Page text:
Nintendo Switch

Astral Chain Creates A World Full Of Activities


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Astral Chain is a flashy action game, the sort that PlatinumGames is known for. It requires you to be smart about your combos, know when to switch between Legions to handle different sorts of enemies and situations, and keep up with leveling and maintenance to ensure you are prepared for every case file. But, there’s another thing Astral Chain is, and that is the sort of game that creates a world that doesn’t just send you from mission to mission, going through a specific area to complete a task. Rather, each case file can feel like you are taking part in a living world.


There are distinct phases in Astral Chain. When you are in Neuron’s area in the police station, you are in a hub where you can talk with other officers and members of the force, customize your avatar and Legions, upgrade equipment, and prepare yourself. When a new case presents itself, you head out to take on the assignment. Except, these case files don’t mean you are just going through an area where you don’t loiter and only participate in the battling elements of the mission. Every one of them takes you to a part of The Ark. While your first case is a tutorial that involves a motorcycle ride, takes you through basic actions, and teaches you how to fight, the others place you in microcosms. The third involves Maison Forest, where you’ll be in an area where people live and kids play. Another takes you to a commercial district filled with restaurants and a closed mall.




It’s this construction that makes Astral Chain so engaging. When you come to an area for a case, you aren’t jumping right into fighting Chimera or facing criminals. First, you need to investigate. This means talking to people in the area, using your IRIS computer system and Legions to look around the area, gathering keywords that act as clues about what is going on, and generally piecing things together. But, it isn’t just the primary case that’s going on. As a police officer, other issues will come to your attention. There may be a vandal painting graffiti everywhere, and you have to catch them too. Another officer might be pursuing a suspect, give you a description of what they’re wearing, and you’ll help catch that criminal. Maybe you’ll help someone catch their cat by distracting it with a can, then catching it. It’s these little incidentals that make the world feel alive.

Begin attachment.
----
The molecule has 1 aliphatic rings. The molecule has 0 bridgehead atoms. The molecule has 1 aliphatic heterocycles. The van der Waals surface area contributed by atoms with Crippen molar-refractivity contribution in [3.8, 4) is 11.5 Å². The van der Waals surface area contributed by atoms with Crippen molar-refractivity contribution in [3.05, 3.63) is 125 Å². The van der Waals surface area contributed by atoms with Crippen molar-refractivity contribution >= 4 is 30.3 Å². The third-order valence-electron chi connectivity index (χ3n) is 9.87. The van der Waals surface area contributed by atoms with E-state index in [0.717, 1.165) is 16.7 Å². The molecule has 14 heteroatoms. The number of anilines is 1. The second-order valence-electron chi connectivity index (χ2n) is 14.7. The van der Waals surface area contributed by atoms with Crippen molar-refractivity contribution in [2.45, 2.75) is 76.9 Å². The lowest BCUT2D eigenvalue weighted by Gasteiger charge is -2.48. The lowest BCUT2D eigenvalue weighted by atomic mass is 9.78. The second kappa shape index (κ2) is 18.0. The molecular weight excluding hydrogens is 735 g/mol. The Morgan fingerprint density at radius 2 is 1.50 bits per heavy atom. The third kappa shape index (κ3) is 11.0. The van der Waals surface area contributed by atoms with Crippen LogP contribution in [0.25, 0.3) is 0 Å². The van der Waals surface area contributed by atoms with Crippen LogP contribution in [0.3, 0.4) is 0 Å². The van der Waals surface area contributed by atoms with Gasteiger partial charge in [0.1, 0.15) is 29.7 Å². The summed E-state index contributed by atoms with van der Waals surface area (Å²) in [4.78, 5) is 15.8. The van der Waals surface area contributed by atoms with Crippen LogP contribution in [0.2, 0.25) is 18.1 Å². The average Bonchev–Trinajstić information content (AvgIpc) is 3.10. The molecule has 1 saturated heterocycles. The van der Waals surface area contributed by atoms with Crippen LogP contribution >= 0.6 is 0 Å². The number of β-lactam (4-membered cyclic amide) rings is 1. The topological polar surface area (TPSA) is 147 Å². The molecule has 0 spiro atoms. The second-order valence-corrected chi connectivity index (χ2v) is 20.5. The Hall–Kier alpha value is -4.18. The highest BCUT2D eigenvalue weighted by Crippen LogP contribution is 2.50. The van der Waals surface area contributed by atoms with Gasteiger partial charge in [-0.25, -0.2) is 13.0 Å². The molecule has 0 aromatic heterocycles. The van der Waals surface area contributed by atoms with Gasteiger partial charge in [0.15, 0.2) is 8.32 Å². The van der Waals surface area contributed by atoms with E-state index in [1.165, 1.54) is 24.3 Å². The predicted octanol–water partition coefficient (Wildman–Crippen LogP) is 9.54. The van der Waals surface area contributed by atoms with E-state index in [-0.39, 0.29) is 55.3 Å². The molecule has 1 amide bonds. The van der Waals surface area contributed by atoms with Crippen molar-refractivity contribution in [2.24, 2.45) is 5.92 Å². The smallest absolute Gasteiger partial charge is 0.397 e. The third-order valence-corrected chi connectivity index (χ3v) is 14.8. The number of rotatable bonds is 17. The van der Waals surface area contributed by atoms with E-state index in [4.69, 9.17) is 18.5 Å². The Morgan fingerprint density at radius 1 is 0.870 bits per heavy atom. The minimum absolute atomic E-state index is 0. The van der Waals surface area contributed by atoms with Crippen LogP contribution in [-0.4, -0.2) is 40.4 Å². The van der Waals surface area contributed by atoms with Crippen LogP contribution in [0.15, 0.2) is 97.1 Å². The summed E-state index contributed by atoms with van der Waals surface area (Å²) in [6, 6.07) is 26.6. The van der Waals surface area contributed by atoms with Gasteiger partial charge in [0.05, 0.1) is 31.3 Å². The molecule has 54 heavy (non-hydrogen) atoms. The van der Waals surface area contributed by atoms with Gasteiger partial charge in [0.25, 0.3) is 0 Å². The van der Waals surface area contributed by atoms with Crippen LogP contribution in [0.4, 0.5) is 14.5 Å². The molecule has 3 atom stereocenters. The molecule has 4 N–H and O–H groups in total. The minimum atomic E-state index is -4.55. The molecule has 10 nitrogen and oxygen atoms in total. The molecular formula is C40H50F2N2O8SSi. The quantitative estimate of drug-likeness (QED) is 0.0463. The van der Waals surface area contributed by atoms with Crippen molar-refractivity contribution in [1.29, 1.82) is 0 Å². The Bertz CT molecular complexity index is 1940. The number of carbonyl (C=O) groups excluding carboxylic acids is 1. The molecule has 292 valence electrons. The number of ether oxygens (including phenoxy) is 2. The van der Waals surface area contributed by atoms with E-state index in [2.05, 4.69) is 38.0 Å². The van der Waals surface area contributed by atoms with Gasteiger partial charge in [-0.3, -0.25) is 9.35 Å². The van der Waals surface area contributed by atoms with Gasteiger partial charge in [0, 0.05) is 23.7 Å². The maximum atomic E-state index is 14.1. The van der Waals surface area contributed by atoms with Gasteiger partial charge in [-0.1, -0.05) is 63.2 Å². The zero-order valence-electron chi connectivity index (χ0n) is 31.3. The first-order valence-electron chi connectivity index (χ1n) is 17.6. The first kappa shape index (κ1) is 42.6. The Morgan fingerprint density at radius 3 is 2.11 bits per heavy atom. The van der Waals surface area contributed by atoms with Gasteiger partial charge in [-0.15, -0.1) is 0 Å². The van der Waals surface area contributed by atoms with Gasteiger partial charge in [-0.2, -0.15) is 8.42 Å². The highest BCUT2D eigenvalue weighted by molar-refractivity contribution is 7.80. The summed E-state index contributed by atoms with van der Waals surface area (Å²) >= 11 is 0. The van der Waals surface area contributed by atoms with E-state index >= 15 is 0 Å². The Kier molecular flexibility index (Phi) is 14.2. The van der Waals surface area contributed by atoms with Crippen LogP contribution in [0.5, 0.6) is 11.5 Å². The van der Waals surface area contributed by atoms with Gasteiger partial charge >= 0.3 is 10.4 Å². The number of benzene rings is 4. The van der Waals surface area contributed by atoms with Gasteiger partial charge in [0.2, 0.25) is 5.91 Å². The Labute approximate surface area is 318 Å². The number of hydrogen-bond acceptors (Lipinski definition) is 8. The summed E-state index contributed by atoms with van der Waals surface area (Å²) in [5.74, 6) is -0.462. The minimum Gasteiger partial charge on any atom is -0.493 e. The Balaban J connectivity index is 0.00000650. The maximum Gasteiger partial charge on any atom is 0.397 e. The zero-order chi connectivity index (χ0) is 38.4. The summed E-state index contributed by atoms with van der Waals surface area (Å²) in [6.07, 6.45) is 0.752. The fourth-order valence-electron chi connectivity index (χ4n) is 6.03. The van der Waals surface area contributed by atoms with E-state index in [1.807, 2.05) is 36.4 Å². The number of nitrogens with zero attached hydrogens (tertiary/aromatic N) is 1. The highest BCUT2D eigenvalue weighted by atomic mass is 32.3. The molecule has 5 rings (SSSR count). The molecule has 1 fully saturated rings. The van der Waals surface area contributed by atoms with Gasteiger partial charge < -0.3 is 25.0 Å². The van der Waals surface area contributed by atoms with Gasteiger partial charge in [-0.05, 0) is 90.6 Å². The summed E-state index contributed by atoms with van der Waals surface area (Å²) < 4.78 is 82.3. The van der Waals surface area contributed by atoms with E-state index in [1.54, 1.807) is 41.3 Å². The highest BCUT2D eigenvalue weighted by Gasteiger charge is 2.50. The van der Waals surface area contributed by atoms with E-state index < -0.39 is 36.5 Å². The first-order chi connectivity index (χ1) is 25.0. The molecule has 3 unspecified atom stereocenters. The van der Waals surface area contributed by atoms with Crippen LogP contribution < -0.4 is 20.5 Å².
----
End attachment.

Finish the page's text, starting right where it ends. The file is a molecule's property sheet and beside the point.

Speaking of cats, they’re one of many incidental activities that have absolutely nothing to do with police work, but still give you something to do while you’re making The Ark a safer place. When going through each case, even the tutorial, there will be bathrooms you can visit, cats you can catch, and secrets you can only see after returning to that completed segment with Legions you acquired after originally visiting it. Going to bathrooms gets you new materials for the toilet fairy at Neuron headquarters to use when “blessing” the toilets there. Cats can be rescued by luring them with food or using Legions to reach them. Getting both gives you rewards in Orders, which can make surviving and performing at the top of your game even easier.




Then, there are the Astral Chain elements there to help increase the ambiance by providing a little more personality. Marie, aka Lappy, is a delightful morale booster. From her tutorial mission where she shows you around the station with some surprise appearances to the Lappy Balloon minigame, she helps provide more personality and an incentive to offer valuable “feedback.” There are also Vendor-3s. These are the vending machines with drinks that provide positive boost. But, each Ven also has its own personality. The one in Neuron headquarters is a standard, chipper model. However, the ones on missions are a bit different. The Maison Forest Ven is a tsundere, while the one in the Harmony Square mall is very proper and respectful. Even if you don’t need something to provide a boost to your officer, it makes you want to check in with each Vendor-3 to see what they are like. Not to mention you get a camera, complete with more orders rewards for taking pictures of people, certain places, and enemies.


All of this means that Astral Chain is a game that practically begs people to explore it. There are so many things here to see and do. Even if you do take your time during a case and do as much as you can the first time around, there could be cats you can’t reach without a different Legion or something else you miss due to being distracted or not having access to a feature like the camera. There’s a lot to unpack, and it helps make the game feel richer and fuller as a result.


Astral Chain is available for the Nintendo Switch.

Jenni Lada
About The Author
Jenni is Editor-in-Chief at Siliconera and has been playing games since getting access to her parents' Intellivision as a toddler. She continues to play on every possible platform and loves all of the systems she owns. (These include a PS4, Switch, Xbox One, WonderSwan Color and even a Vectrex!) You may have also seen her work at GamerTell, Cheat Code Central, Michibiku and PlayStation LifeStyle.